06 September 2009

Arizona sightseeing

My big event of the day would've been a meeting with Michael Brown of TransMentors International, based in western Phoenix. However, due to the sudden passing of his father-in-law early morning, that was scrubbed, and I slept in a bit and decided to stick to sightseeing.

My first sight was Taliesin West, the winter working complex of architect Frank Lloyd Wright, located in northern Scottsdale. Although I had been to another house of his - the original one in Oak Park, Illinois - this one has a completely different character to fit the surroundings.

Excerpted from my caption for Facebook:

"This is the southern yard. It was the front yard when the complex was built, with excellent views of Scottsdale and Phoenix, but when a power line destroyed the view, and Wright was unsuccessful in getting authorities to remove the power line, he re-oriented the complex toward the mountains behind, and this became the back yard.

"The structures originally had no glass, only canvas roof to protect the interior from the elements. The pool in front was used to wet and stretch the canvas before installation whenever Wright and his apprentices moved in every autumn. After several years, glass was installed, and today, the curators are still looking for materials that have the translucent qualities of canvas while being more leak-resistant. (Wright buildings are notorious for leaks anyway.)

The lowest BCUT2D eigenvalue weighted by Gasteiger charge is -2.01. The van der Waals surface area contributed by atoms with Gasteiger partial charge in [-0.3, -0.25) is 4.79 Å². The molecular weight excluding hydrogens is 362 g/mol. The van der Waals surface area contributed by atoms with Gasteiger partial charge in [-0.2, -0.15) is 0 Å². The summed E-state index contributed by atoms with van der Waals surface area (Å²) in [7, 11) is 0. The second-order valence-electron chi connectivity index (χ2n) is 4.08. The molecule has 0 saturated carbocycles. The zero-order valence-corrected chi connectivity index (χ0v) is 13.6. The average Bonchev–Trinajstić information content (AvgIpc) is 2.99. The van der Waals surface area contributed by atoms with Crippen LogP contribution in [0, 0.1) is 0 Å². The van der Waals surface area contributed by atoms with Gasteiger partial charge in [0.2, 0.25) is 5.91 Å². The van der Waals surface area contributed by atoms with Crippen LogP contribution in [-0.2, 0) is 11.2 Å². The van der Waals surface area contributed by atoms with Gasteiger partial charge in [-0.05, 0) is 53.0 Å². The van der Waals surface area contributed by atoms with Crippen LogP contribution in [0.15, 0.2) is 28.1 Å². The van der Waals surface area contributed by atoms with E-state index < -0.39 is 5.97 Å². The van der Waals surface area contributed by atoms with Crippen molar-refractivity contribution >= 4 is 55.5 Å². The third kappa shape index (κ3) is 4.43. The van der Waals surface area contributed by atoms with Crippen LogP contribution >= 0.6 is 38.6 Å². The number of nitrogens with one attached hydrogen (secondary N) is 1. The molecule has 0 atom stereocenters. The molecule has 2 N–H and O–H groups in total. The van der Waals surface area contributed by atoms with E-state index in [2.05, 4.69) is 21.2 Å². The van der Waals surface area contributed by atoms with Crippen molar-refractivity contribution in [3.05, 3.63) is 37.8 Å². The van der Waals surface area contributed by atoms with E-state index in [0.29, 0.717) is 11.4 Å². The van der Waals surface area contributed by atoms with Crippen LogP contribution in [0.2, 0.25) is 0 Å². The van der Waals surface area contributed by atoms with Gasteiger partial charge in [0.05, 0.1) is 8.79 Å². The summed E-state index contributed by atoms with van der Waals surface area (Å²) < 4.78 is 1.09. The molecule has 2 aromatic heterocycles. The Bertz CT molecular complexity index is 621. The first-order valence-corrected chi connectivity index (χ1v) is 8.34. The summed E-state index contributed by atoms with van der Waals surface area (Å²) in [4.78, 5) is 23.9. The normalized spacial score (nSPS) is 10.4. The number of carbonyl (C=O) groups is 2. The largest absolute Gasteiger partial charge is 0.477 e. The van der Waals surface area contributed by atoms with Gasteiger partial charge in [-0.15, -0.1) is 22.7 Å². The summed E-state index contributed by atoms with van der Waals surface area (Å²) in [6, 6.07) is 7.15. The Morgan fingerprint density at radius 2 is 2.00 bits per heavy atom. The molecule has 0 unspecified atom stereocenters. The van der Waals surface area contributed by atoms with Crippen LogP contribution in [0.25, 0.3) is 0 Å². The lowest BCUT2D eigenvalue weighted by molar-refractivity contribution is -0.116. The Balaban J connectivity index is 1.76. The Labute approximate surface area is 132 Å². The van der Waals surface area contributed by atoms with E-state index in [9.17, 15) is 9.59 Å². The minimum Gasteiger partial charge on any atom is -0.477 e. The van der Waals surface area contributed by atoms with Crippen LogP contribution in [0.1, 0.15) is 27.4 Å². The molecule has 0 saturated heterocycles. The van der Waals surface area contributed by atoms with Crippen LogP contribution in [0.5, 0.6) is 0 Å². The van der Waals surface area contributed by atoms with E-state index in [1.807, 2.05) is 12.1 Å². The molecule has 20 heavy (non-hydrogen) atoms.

"Another reason for the pool: emergency fire suppression. The original Taliesin, in Wisconsin, had been gutted by two fires - 1914 and 1925. The 1914 fire was an arson by one of Wright's employees, who had left only one exit unlocked, and axed to death all who attempted to escape, including Wright's then-mistress and her two children."

Also of note: Wright's favorite color since childhood was red, and as a result, red is liberally used throughout the building, especially on wooden and steel elements.

Also from my Facebook caption:

"This fireplace is located in Wright's bedroom.

"Wright had grown up in the late 19th Century, when fireplaces were the centerpiece of any room, so he insisted on having a fireplace in every room here. But he kept them cantilevered like this, because he hated the boxy Victorian architecture that was popular in his day."

Again, my Facebook caption:

"The Garden Room, one of the larger rooms of Taliesin West.

"That's a lovely statue - while my guide described it as a Buddha, it looks more like a Kwan Yin to me. Frank Lloyd Wright had a Baptist minister as his father, though he never had much of a contact with him, and his spirituality resembled that of his Unitarian mother, not subscribing to a specific religious belief but being enamored of many divine concepts. He certainly loved collecting Buddhist art."

This is indeed a very nice, airy place to come across my transgender matron saint. Even more so, because Wright is well known for his "compression and relaxation" philosophy, which forces people to walk through very constricting passageways to enter a relatively open interior. Such passageways have notoriously low ceilings, at most 6' high, interesting because Wright was by no means a short man (5' 8 1/2", just like me, and even by his contemporary standards, respectable).